An Illustration of Bounder Form 2: Suppose (quad i) is defined so that truncates the integer i to the largest multiple of 4 weakly below i and, additionally, returns the remainder. For example, (quad 26) returns (mv 24 2). Then here are bounders for each of its return values:

(defun quad-bounds-0 (i)
  (cond ((and (tau-interval-lo i)
              (<= 0 (tau-interval-lo i)))
         (make-tau-interval 'integerp nil 0 nil (tau-interval-hi i)))
        (t (make-tau-interval nil nil nil nil nil))))

(defun quad-bounds-1 (i)
  (cond ((and (tau-interval-lo i)
              (<= 0 (tau-interval-lo i)))
         (make-tau-interval 'integerp nil 0 nil 3))
        (t (make-tau-interval nil nil nil nil nil))))
Note that the bounders assume i is an INTEGERP and return the universal interval when i is not a natural.

As noted in the discussion below about how to prove bounder correctness theorems, proving these bounders correct will require an arithmetic book, e.g.,

(include-book "arithmetic-5/top" :dir :system)

Here then are two bounder correctness theorems of Form 2:

(defthm quad-bounds-0-correct
  (implies (and (tau-intervalp i)
                (equal (tau-interval-dom i) 'INTEGERP)
                (in-tau-intervalp x i))
           (and (tau-intervalp (quad-bounds-0 i))
                (in-tau-intervalp (mv-nth 0 (quad x))
                                  (quad-bounds-0 i))))
  :rule-classes :tau-system)

(defthm quad-bounds-1-correct
  (implies (and (tau-intervalp i)
                (equal (tau-interval-dom i) 'INTEGERP)
                (in-tau-intervalp x i))
           (and (tau-intervalp (quad-bounds-1 i))
                (in-tau-intervalp (mv-nth 1 (quad x)) (quad-bounds-1 i))))
  :rule-classes :tau-system)

As noted above, if these bounders are to be used in constructing other bounders, we might include (in the first theorem) an additional concluding conjunct, such as

(equal (tau-interval-dom (quad-bounds-0 i)) 'INTEGERP)
so that we can keep quad-bounds-0 disabled to allow us to use quad-bounds-0-correct as a :rewrite or other rule and still relieve hypotheses about the domain of the interval it produces. These hypotheses would arise if some other verified bounder was called on the produced interval. In addition, as noted below, we might replace the :rule-classes above with
  (:forward-chaining :trigger-terms ((quad-bounds-0 i))))
Since the theorem is being stored as some kind of rule and since it satisfies the Bounder Form 2 shape, it will additionally be stored as a :tau-system rule.

Note on proving bounder theorems: Proving bounder theorems is just like proving any other arithmetic theorem and you will need whatever libraries are appropriate for the problem domain you are working in. Do not expect the tau system to be of much use in proving bounder theorems. A typical bounder theorem might require you to prove a subgoal like (< (fn x y) (g (tau-interval-hi int1) int2)). But tau deals with inequalities relating terms to constants, e.g., (< ... 16). A bounder theorem is a sort of ``metatheorem'' about how to construct bounded intervals from other bounded intervals. So when you undertake to define a bounder and prove it correct, go into the project with your eyes open!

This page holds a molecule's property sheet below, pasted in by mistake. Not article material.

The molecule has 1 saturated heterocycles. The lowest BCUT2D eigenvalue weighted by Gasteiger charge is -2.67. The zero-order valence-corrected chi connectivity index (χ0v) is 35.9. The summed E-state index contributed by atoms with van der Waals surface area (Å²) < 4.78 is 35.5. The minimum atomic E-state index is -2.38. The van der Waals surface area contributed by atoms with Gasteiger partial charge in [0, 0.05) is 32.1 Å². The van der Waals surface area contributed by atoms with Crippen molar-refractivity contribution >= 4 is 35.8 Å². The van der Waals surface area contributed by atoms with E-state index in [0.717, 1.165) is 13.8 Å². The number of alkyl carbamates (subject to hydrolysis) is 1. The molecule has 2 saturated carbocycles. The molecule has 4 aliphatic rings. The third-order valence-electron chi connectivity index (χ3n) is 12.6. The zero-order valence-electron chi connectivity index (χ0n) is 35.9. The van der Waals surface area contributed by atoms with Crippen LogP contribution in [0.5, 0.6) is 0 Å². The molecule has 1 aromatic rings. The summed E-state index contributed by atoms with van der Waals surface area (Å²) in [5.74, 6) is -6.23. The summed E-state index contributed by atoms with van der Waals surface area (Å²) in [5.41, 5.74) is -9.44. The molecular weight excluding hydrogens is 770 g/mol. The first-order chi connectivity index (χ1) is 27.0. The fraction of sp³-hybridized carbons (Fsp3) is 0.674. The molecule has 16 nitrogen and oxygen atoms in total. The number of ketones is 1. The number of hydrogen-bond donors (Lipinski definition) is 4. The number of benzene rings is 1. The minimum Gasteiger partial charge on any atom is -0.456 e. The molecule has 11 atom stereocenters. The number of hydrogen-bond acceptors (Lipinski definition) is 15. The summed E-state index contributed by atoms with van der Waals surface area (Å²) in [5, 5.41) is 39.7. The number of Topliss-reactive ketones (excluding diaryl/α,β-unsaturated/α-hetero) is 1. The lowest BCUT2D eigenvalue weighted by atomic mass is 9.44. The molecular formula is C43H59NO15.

But bounder functions can be broadly divided into two classes, those defined in terms of arithmetic on the interval bounds and those defined in terms of other bounders. For example, given that

(LOGXOR x y) = (LOGNOT (LOGEQV x y))
an interval for bounding LOGXOR can be constructed by composing the constructions of intervals for LOGEQV and LOGNOT. So some bounder correctness proofs will involve direct manipulation of arithmetic inequalities and others might involve appeal to the correctness of other bounders, depending on how the new bounder is defined.

Regardless of which style of bounder we are dealing with, we have found it useful to prove the basic theorems relating the tau interval accessors to MAKE-TAU-INTERVAL, e.g.,

(equal (tau-interval-dom (make-tau-interval dom lo-rel lo hi-rel hi)) dom)
and then disable those functions to avoid seeing excessive cars and cdrs.

When dealing with bounders defined in the direct, arithmetic style, we tend to keep TAU-INTERVALP and IN-TAU-INTERVALP enabled so they unfold and expose the algebra.

When dealing with bounders defined compositionally in terms of other verified bounders, we tend to keep TAU-INTERVALP and IN-TAU-INTERVALP disabled so we can rely on the previously proved bounder theorems as rewrite and forward chaining rules.

Note that this last remark means that when you prove bounder correctness theorems you should include corollaries that are useful :rewrite and possibly :forward-chaining rules if you anticipate using that bounder in more complex ones. We tend to trigger the forward chaining with the bounder expression itself, rather than one of the hypotheses. For example in the rule above for bounder-for-* we would include (:forward-chaining :trigger-terms ((tau-bounder-expt2 int2))) and let the in-tau-intervalp hypotheses select the free variables x and y.